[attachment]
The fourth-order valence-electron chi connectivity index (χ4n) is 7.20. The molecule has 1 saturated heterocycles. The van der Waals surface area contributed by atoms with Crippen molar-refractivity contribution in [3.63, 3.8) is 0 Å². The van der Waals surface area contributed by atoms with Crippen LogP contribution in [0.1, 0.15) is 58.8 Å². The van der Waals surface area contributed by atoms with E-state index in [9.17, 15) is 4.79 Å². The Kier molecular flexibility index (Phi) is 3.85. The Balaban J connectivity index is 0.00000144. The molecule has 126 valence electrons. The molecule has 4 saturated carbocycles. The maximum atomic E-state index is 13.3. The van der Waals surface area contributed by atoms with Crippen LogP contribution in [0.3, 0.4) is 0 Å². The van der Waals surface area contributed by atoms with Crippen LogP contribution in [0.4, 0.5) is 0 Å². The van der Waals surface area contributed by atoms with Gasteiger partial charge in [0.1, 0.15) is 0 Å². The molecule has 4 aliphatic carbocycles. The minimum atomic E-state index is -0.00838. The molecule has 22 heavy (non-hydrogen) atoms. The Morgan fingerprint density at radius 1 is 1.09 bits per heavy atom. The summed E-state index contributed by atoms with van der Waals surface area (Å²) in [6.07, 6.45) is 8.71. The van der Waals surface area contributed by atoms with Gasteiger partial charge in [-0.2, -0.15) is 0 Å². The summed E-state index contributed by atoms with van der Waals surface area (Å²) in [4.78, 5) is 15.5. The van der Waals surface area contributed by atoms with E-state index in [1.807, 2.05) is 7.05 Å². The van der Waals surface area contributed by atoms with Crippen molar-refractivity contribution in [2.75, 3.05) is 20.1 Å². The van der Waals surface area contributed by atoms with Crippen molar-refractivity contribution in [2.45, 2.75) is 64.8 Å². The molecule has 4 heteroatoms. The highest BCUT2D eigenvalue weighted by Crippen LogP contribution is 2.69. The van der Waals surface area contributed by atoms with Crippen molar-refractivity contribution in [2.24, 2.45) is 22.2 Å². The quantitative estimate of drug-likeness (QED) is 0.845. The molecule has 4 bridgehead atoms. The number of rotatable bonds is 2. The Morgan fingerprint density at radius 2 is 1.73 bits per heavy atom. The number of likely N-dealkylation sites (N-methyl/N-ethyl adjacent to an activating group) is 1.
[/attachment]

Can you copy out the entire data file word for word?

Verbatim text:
The fourth-order valence-electron chi connectivity index (χ4n) is 7.20. The molecule has 1 saturated heterocycles. The van der Waals surface area contributed by atoms with Crippen molar-refractivity contribution in [3.63, 3.8) is 0 Å². The van der Waals surface area contributed by atoms with Crippen LogP contribution in [0.1, 0.15) is 58.8 Å². The van der Waals surface area contributed by atoms with E-state index in [9.17, 15) is 4.79 Å². The Kier molecular flexibility index (Phi) is 3.85. The Balaban J connectivity index is 0.00000144. The molecule has 126 valence electrons. The molecule has 4 saturated carbocycles. The maximum atomic E-state index is 13.3. The van der Waals surface area contributed by atoms with Crippen LogP contribution in [0.3, 0.4) is 0 Å². The van der Waals surface area contributed by atoms with Crippen LogP contribution in [0.4, 0.5) is 0 Å². The van der Waals surface area contributed by atoms with Gasteiger partial charge in [0.1, 0.15) is 0 Å². The molecule has 4 aliphatic carbocycles. The minimum atomic E-state index is -0.00838. The molecule has 22 heavy (non-hydrogen) atoms. The Morgan fingerprint density at radius 1 is 1.09 bits per heavy atom. The summed E-state index contributed by atoms with van der Waals surface area (Å²) in [6.07, 6.45) is 8.71. The van der Waals surface area contributed by atoms with Gasteiger partial charge in [-0.2, -0.15) is 0 Å². The summed E-state index contributed by atoms with van der Waals surface area (Å²) in [4.78, 5) is 15.5. The van der Waals surface area contributed by atoms with E-state index in [1.807, 2.05) is 7.05 Å². The van der Waals surface area contributed by atoms with Crippen molar-refractivity contribution in [2.75, 3.05) is 20.1 Å². The van der Waals surface area contributed by atoms with Crippen molar-refractivity contribution in [2.45, 2.75) is 64.8 Å². The molecule has 4 heteroatoms. The highest BCUT2D eigenvalue weighted by Crippen LogP contribution is 2.69. The van der Waals surface area contributed by atoms with Crippen molar-refractivity contribution in [2.24, 2.45) is 22.2 Å². The quantitative estimate of drug-likeness (QED) is 0.845. The molecule has 4 bridgehead atoms. The number of rotatable bonds is 2. The Morgan fingerprint density at radius 2 is 1.73 bits per heavy atom. The number of likely N-dealkylation sites (N-methyl/N-ethyl adjacent to an activating group) is 1.